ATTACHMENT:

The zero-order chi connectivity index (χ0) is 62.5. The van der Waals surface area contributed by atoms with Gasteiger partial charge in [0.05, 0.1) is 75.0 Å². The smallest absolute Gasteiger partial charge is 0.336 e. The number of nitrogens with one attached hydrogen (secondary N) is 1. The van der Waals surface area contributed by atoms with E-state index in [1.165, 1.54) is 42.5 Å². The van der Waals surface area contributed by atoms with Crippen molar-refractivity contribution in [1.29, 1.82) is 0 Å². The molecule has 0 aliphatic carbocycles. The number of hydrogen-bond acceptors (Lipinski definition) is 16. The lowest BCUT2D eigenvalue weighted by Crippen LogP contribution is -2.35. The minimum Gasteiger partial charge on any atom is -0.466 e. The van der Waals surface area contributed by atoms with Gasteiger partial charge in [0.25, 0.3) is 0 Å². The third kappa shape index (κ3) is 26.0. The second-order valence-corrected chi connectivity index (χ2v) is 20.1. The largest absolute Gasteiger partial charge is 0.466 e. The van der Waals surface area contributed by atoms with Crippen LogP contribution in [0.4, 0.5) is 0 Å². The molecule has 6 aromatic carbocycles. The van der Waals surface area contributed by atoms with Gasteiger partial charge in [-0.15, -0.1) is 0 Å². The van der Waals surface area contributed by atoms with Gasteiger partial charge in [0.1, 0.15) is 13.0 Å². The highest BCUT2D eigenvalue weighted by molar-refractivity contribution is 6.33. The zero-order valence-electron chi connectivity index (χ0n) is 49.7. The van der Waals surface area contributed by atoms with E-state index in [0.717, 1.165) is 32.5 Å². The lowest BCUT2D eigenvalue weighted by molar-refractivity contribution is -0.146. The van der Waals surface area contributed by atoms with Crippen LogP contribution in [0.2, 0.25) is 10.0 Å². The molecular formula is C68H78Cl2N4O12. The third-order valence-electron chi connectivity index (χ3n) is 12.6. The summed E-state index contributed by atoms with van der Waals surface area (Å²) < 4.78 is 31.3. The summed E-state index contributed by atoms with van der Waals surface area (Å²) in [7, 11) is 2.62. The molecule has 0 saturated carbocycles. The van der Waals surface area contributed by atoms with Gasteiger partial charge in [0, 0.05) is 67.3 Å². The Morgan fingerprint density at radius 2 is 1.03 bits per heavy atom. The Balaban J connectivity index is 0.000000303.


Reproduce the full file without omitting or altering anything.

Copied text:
The zero-order chi connectivity index (χ0) is 62.5. The van der Waals surface area contributed by atoms with Gasteiger partial charge in [0.05, 0.1) is 75.0 Å². The smallest absolute Gasteiger partial charge is 0.336 e. The number of nitrogens with one attached hydrogen (secondary N) is 1. The van der Waals surface area contributed by atoms with E-state index in [1.165, 1.54) is 42.5 Å². The van der Waals surface area contributed by atoms with Crippen molar-refractivity contribution in [1.29, 1.82) is 0 Å². The molecule has 0 aliphatic carbocycles. The number of hydrogen-bond acceptors (Lipinski definition) is 16. The lowest BCUT2D eigenvalue weighted by Crippen LogP contribution is -2.35. The minimum Gasteiger partial charge on any atom is -0.466 e. The van der Waals surface area contributed by atoms with Gasteiger partial charge in [0.25, 0.3) is 0 Å². The third kappa shape index (κ3) is 26.0. The second-order valence-corrected chi connectivity index (χ2v) is 20.1. The largest absolute Gasteiger partial charge is 0.466 e. The van der Waals surface area contributed by atoms with Crippen LogP contribution in [0.4, 0.5) is 0 Å². The molecule has 6 aromatic carbocycles. The van der Waals surface area contributed by atoms with Gasteiger partial charge in [-0.15, -0.1) is 0 Å². The van der Waals surface area contributed by atoms with Gasteiger partial charge in [0.1, 0.15) is 13.0 Å². The highest BCUT2D eigenvalue weighted by molar-refractivity contribution is 6.33. The zero-order valence-electron chi connectivity index (χ0n) is 49.7. The van der Waals surface area contributed by atoms with E-state index in [0.717, 1.165) is 32.5 Å². The lowest BCUT2D eigenvalue weighted by molar-refractivity contribution is -0.146. The van der Waals surface area contributed by atoms with Crippen LogP contribution in [0.2, 0.25) is 10.0 Å². The molecular formula is C68H78Cl2N4O12. The third-order valence-electron chi connectivity index (χ3n) is 12.6. The summed E-state index contributed by atoms with van der Waals surface area (Å²) < 4.78 is 31.3. The summed E-state index contributed by atoms with van der Waals surface area (Å²) in [7, 11) is 2.62. The molecule has 0 saturated carbocycles. The van der Waals surface area contributed by atoms with Gasteiger partial charge in [0, 0.05) is 67.3 Å². The Morgan fingerprint density at radius 2 is 1.03 bits per heavy atom. The Balaban J connectivity index is 0.000000303.